There is no one right way to get started in agility with your dog, but you should begin with some basic information. First of all, you should have a good understanding of your dog's abilities and training history. How well does it respond to verbal commands? Does it obey your commands when distracted by something else? Is it afraid of loud noises or strange objects?


The next step is to find an agility club that offers agility classes. Some clubs will allow you to start classes while others require some dog training experience, so find out this information before you sign up for any classes. Classes are offered in most large cities, so look online or ask around your neighborhood to see what's available near you.


You can also get started by talking to other local agility trainers, or instructors. Most offer private lessons, which is a great way to familiarize yourself with the sport and your dog's abilities. Also, consider watching other handlers and their dogs as they perform at agility events; this will give you an idea of what skills to look for in a good competitor.


Dog Agility Training Safety

It is important that you check your dog's health before any type of performance training begins; ask your veterinarian to make sure it is ready for any type of physical activity. It is important to also take your dog's age into consideration and plan and train accordingly. Other safety measures to be aware of include:


  • Check the obstacle course equipment before beginning any training session to make sure it's in good working order.
  • Use the equipment properly - if jump bars are too high, for example, this can be extremely uncomfortable or even dangerous to your dog.
  • Be sure that only one dog is on the training course at a time. In this way, you can avoid accidental collisions and make sure your dog's energy is focused on what you are teaching it.
  • Keep training times short and allow for breaks in between sessions; if you are training with a group, always have someone in charge of the course that can call for help if it's needed.
  • If your dog is still very young, do not allow them to jump from a full height.
  • Do not train on hard surfaces, especially if your dog has joint problems or other physical limitations. Even healthy dogs can develop problems from running and jumping on hard surfaces, so this is an important rule to remember.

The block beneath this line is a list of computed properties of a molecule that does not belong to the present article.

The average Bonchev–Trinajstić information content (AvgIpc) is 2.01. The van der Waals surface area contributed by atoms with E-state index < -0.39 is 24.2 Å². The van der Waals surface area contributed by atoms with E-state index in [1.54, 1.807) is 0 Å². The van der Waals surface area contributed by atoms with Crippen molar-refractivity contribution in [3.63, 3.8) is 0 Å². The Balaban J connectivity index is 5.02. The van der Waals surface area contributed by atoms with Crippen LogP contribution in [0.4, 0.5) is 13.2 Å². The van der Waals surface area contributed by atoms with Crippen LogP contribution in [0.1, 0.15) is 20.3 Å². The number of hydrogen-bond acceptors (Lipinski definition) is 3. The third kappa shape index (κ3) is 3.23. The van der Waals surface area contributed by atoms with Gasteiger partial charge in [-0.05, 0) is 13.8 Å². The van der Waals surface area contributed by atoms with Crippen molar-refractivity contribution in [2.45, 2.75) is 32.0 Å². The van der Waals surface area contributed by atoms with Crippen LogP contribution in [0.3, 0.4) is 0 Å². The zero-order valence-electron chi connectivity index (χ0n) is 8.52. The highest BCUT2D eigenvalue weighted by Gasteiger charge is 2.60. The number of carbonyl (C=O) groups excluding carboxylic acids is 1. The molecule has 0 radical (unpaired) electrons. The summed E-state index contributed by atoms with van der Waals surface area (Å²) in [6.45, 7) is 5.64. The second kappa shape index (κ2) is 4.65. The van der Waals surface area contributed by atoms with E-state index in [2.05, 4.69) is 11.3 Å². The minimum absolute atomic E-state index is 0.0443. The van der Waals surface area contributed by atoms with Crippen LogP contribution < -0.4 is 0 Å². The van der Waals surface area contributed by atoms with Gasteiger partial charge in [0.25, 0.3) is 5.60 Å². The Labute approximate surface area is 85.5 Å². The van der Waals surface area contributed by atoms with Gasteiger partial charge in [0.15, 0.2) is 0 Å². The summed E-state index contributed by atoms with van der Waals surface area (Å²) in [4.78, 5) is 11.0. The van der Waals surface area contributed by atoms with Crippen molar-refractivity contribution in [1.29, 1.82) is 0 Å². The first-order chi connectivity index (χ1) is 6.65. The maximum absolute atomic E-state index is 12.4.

• If your dog is too young for competition training, do not push them or put them under any type of pressure; you are more likely to create health problems if you do.
  • Just like when you exercise, it is important to do warm-up and cool-down exercises before you begin your agility training session. Stretch the muscles in your dog's body before beginning any jumping or obstacle course work, and do gentle relaxation exercises at the end of each session.
  • Give your dog days in between sessions to rest and recuperate. 
  • Get professional help if you suspect that your dog has any type of injury or illness that prevents it from training properly.
  • Finally, be sure that your dog is not getting dehydrated or overheated while you are training. Agility training can be extremely strenuous on both handlers and their dogs, so it is important to pace the session accordingly.


Keep an Eye Out for Signs of Injury

Some agility training sessions can be very strenuous, especially if your dog is new to the sport. Watch for signs of fatigue or lethargy during training; if you notice these signs, take a break and assess your dog's condition before continuing. Here are a few other signs to watch for:


  • Tight muscles; especially in the legs and shoulders.
  • If your dog is not properly warmed up before training, watch for muscle cramps and spasms; these can be a sign that your dog's muscles are too tight or too cold.
  • Limping; if you notice this after an agility training session, take your dog to a veterinarian to assess any possible injuries.
  • Excessive panting - this can indicate that your dog is overheated.
  • Anxieties - if you notice any unusual behavior in your dog during training sessions, take a break and try to figure out what might be causing it. Remember, dogs are not being difficult on purpose, they are only attempting to communicate that they are uncomfortable about something occurring during agility training.
  • Check for foreign objects on the course that could get lodged in your dog's paws.
  • Keep your dog well-groomed to avoid any type of discomfort or injury. 

Dog agility training should be fun for everyone involved - both you and your pet can enjoy the benefits of running an obstacle course. Remember to always be patient and take your dog's health and safety into consideration as you work together to train for agility competitions.

Become close with your Dog

Daniel Barrett’s emotionally intelligent approach to dog training has created a large following of dog owners who feel that their relationship with their dog has transformed substantially.

Become close with your Dog

Daniel Barrett’s emotionally intelligent approach to dog training has created a large following of dog owners who feel that their relationship with their dog has transformed substantially.